Accessing the Internet for the first time while flying 30,000 feet up in the air is one of those “holy crap!” moments that make you marvel at the wonder of technology. While some airlines like Virgin America offer passengers free Wi-Fi service, others like Southwest offer it for a small service fee. But no matter what airline you’re flying, if you’re connecting to the web while thousands of feet above ground, odds are that you’re using an iOS device.
Gogo recently told AllThingsD that iPhones comprise nearly 2/3 of all mobile devices that connect to the web using its in-flight service. Following that is the iPod Touch which accounts for 20% of all Wi-Fi devices in the air. And pulling up the rear is Android with 12% and BlackBerry with 6% of devices that access the Internet mid-flight via Wi-Fi.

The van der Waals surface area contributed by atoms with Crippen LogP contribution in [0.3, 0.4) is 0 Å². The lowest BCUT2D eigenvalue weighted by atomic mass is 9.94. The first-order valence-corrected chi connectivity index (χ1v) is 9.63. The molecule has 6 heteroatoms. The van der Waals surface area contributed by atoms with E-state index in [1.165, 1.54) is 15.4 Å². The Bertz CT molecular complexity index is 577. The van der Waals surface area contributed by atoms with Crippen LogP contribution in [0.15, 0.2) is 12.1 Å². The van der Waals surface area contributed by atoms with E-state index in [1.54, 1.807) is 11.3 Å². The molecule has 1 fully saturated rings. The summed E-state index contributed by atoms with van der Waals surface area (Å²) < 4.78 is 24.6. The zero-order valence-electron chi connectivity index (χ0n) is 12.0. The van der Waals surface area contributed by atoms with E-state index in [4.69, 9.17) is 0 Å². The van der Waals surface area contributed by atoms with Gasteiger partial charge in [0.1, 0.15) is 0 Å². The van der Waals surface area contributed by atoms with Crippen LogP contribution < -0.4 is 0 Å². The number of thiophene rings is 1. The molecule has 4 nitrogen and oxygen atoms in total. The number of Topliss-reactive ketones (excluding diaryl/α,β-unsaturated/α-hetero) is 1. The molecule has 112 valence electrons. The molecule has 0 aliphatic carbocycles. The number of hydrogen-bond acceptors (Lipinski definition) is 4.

Mobile devices pay slightly lower fares on longer flights on Gogo, with access maxing out at $7.95, as compared to $12.95 for using a Mac or PC on those cross-country trips.
Tablets like the iPad were not included in these mobile numbers as such devices are counted with computers (and also pay the higher PC rates).
But the iPad is a popular frequent flier as well, accounting for more than a third of large screens using Gogo in June. All versions of Windows totalled 41 percent with Mac OS machines making up just under 20 percent.
We’d be remiss if we didn’t point out, however, that Gogo’s math doesn’t quite up. The iPhone and iPod Touch together account for nearly 86% of in-flight mobile devices connected to the web. The leaves 14% unaccounted for, a figure which inexplicably is surpassed by the sum of Android and BlackBerry devices alone.
Either way, here’s to Wi-Fi in the sky.